February 19, 2010

Getaways When You’re Too Sick or Broke to Travel?

We all need escapes from the insidious world of illness. And I’m about to take a big one. I’m headed out to San Francisco on Monday for a Stupid Cancer book reading and then I’m taking a 9-day vacation. No blogging. (I’ll miss y’all!) No writing. No cancer nothing. I love my work and my daily life, and I love getting a break from it too.

Lucky me that my husband has a kagillion frequent flier miles from work. We’ll be spending time in a cabin stowed away by a fire, napping a ton, and reading to our heart’s content. But I haven’t always been this lucky. There have been many times when I’ve been too sick to travel or could not afford it.  Instead of the luxury of travel, I’d get crafty spending moments around my house or my city that felt like vacations. Here are some of them:

Sipping tea at Julius Meinl coffee shop. Their free cookies and European service help me forget I’m in Chicago.

Sitting at the Garfield Park Conservatory. They have a huge series of greenhouses smack dab in the middle of the city brimming with ferns, greenery, and ponds. Feels downright tropical and it’s free.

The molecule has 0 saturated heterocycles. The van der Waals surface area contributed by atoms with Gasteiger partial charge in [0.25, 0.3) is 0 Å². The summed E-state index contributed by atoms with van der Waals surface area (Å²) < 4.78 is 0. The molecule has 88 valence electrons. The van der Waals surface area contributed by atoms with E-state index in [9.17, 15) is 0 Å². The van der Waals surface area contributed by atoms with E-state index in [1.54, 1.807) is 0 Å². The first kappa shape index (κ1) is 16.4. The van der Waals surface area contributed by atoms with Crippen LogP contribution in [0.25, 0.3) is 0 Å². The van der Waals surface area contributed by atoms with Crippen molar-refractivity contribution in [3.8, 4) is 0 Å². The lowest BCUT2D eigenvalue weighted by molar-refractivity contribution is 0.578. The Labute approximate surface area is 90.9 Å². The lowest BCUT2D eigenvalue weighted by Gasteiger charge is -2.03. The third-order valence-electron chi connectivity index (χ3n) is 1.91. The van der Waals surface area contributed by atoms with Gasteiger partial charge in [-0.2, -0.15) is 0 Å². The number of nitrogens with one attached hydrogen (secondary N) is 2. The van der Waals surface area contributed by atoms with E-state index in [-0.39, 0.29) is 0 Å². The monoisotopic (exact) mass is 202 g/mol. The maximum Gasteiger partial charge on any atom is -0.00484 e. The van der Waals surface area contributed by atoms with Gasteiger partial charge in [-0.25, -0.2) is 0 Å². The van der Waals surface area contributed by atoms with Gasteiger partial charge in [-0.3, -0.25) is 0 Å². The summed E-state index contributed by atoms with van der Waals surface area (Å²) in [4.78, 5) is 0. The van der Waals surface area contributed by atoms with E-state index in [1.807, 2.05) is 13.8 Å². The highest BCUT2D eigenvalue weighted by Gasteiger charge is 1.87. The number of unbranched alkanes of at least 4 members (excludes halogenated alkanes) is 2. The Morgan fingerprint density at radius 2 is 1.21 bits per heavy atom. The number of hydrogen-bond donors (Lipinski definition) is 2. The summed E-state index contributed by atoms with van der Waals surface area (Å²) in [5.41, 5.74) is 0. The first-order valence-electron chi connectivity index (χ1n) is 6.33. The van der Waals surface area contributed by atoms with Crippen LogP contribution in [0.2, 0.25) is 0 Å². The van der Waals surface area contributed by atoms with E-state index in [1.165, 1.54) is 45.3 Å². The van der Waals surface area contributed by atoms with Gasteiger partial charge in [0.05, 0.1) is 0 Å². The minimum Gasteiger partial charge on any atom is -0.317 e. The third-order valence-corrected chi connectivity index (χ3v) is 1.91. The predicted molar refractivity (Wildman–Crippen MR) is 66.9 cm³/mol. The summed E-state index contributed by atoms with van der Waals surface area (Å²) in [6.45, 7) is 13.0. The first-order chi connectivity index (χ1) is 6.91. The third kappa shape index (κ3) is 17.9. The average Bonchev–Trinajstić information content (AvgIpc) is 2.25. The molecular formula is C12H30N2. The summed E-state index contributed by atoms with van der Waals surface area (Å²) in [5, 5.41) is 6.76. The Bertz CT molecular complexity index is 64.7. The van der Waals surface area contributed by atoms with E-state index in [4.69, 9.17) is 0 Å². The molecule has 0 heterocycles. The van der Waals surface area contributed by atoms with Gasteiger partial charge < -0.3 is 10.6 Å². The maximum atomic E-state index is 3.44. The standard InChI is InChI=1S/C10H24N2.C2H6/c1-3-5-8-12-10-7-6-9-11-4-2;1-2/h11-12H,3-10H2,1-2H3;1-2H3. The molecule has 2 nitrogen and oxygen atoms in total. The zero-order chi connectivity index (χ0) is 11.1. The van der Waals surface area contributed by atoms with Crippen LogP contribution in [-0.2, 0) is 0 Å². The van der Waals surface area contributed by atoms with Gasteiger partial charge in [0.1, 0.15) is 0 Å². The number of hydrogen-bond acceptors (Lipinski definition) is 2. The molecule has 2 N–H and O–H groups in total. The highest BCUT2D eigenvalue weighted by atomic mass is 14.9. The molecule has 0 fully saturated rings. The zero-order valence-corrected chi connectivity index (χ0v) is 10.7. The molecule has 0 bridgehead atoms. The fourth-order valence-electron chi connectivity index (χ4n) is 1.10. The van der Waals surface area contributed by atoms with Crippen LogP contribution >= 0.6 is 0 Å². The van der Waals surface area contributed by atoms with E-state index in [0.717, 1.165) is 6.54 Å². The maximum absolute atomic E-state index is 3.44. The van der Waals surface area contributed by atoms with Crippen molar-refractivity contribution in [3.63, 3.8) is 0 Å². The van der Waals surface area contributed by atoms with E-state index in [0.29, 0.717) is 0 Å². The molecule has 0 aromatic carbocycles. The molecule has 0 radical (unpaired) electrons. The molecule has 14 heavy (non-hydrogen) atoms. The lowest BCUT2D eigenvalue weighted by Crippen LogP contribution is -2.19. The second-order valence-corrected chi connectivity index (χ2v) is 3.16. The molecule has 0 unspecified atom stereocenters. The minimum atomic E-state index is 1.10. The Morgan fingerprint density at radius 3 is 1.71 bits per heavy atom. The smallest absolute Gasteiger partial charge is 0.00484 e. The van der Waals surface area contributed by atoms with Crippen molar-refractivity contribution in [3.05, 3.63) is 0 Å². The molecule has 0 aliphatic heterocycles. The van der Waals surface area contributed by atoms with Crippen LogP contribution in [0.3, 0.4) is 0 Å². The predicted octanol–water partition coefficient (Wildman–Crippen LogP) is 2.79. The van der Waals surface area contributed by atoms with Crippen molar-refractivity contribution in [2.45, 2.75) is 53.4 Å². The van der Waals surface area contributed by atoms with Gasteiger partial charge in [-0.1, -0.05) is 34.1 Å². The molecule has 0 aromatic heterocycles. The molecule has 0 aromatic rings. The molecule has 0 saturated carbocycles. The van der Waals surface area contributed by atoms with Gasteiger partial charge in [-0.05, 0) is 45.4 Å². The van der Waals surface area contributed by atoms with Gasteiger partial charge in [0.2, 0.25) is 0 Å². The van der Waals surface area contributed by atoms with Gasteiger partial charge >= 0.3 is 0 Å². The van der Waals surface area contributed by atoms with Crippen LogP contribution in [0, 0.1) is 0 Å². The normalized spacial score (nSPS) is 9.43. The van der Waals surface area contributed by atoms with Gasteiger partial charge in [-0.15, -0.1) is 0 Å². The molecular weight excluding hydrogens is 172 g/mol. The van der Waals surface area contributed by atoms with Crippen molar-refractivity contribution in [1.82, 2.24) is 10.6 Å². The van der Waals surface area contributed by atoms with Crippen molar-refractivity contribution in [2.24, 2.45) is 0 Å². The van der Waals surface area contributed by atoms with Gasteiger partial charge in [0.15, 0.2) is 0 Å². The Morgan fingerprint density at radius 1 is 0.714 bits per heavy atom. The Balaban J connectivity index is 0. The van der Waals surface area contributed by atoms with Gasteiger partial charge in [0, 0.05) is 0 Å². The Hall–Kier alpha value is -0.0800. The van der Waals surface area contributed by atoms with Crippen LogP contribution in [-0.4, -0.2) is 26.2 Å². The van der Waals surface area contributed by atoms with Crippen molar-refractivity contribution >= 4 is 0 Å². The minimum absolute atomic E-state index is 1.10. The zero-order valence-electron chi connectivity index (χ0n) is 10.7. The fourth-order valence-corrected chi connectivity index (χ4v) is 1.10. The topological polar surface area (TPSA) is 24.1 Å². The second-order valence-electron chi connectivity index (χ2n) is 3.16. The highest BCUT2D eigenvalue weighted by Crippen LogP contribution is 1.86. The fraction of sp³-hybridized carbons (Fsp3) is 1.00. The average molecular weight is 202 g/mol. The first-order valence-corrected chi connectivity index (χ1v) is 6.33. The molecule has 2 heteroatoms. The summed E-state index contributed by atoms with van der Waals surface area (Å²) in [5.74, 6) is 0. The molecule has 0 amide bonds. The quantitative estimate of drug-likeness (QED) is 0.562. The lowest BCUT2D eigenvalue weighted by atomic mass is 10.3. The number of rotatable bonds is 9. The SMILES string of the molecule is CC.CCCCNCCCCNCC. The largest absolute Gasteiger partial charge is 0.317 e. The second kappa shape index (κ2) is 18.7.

Soaking in a bath. I do this so infrequently that when I make it happen, I feel like I’m living someone else’s life.

Escaping to nature. When I was going through treatment in San Francisco I would find beautiful parks, hills, gardens, hiking trails. Even if I didn’t have the energy to walk, just sitting on a bench in the midst of nature was a total departure from my world. (I’ve yet to figure out how to do this in Chicago.)

Becoming another character. I deeply love reading because it allows me to enter an entirely different world and totally tune out. Some of my favorite books are short story collections by Alice Munro and Jump Lahiri.

How do you get a vacation from your life without spending much money or without traveling far? I’m looking for some intelligent fiction to read on my vacation.  Any recommendations?

Read Everything Changes: The Insider’s Guide to Cancer in Your 20s and 30s to learn how other young adult cancer patients stayed sane during their illness.

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